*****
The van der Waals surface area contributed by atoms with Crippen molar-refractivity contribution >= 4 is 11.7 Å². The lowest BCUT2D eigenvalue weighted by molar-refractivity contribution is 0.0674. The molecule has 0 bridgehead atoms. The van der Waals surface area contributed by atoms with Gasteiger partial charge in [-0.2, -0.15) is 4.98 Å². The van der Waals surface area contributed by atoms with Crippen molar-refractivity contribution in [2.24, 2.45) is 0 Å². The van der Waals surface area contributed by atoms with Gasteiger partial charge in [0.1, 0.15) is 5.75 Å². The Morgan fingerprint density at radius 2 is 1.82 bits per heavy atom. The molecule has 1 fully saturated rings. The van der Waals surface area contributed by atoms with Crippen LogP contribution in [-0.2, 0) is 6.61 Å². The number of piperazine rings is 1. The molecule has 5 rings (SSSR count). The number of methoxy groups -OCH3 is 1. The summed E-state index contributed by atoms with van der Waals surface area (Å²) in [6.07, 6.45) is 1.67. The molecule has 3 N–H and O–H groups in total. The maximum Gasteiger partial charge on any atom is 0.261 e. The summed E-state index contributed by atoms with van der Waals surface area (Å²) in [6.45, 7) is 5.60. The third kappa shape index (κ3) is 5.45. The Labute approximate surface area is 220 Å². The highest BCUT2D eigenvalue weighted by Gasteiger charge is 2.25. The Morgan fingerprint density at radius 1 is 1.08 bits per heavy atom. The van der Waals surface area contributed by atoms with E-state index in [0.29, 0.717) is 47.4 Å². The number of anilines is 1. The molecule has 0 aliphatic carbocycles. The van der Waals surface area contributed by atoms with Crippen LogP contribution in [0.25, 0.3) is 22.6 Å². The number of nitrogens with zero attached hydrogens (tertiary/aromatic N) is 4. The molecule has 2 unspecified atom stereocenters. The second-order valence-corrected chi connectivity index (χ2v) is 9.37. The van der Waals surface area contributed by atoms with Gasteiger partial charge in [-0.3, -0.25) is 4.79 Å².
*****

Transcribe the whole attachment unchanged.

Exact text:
The van der Waals surface area contributed by atoms with Crippen molar-refractivity contribution >= 4 is 11.7 Å². The lowest BCUT2D eigenvalue weighted by molar-refractivity contribution is 0.0674. The molecule has 0 bridgehead atoms. The van der Waals surface area contributed by atoms with Gasteiger partial charge in [-0.2, -0.15) is 4.98 Å². The van der Waals surface area contributed by atoms with Crippen molar-refractivity contribution in [2.24, 2.45) is 0 Å². The van der Waals surface area contributed by atoms with Gasteiger partial charge in [0.1, 0.15) is 5.75 Å². The Morgan fingerprint density at radius 2 is 1.82 bits per heavy atom. The molecule has 1 fully saturated rings. The van der Waals surface area contributed by atoms with Crippen LogP contribution in [-0.2, 0) is 6.61 Å². The number of piperazine rings is 1. The molecule has 5 rings (SSSR count). The number of methoxy groups -OCH3 is 1. The summed E-state index contributed by atoms with van der Waals surface area (Å²) in [6.07, 6.45) is 1.67. The molecule has 3 N–H and O–H groups in total. The maximum Gasteiger partial charge on any atom is 0.261 e. The summed E-state index contributed by atoms with van der Waals surface area (Å²) in [6.45, 7) is 5.60. The third kappa shape index (κ3) is 5.45. The Labute approximate surface area is 220 Å². The highest BCUT2D eigenvalue weighted by Gasteiger charge is 2.25. The Morgan fingerprint density at radius 1 is 1.08 bits per heavy atom. The van der Waals surface area contributed by atoms with E-state index in [0.29, 0.717) is 47.4 Å². The number of anilines is 1. The molecule has 0 aliphatic carbocycles. The van der Waals surface area contributed by atoms with Crippen LogP contribution in [0.25, 0.3) is 22.6 Å². The number of nitrogens with zero attached hydrogens (tertiary/aromatic N) is 4. The molecule has 2 unspecified atom stereocenters. The second-order valence-corrected chi connectivity index (χ2v) is 9.37. The van der Waals surface area contributed by atoms with Gasteiger partial charge in [-0.3, -0.25) is 4.79 Å².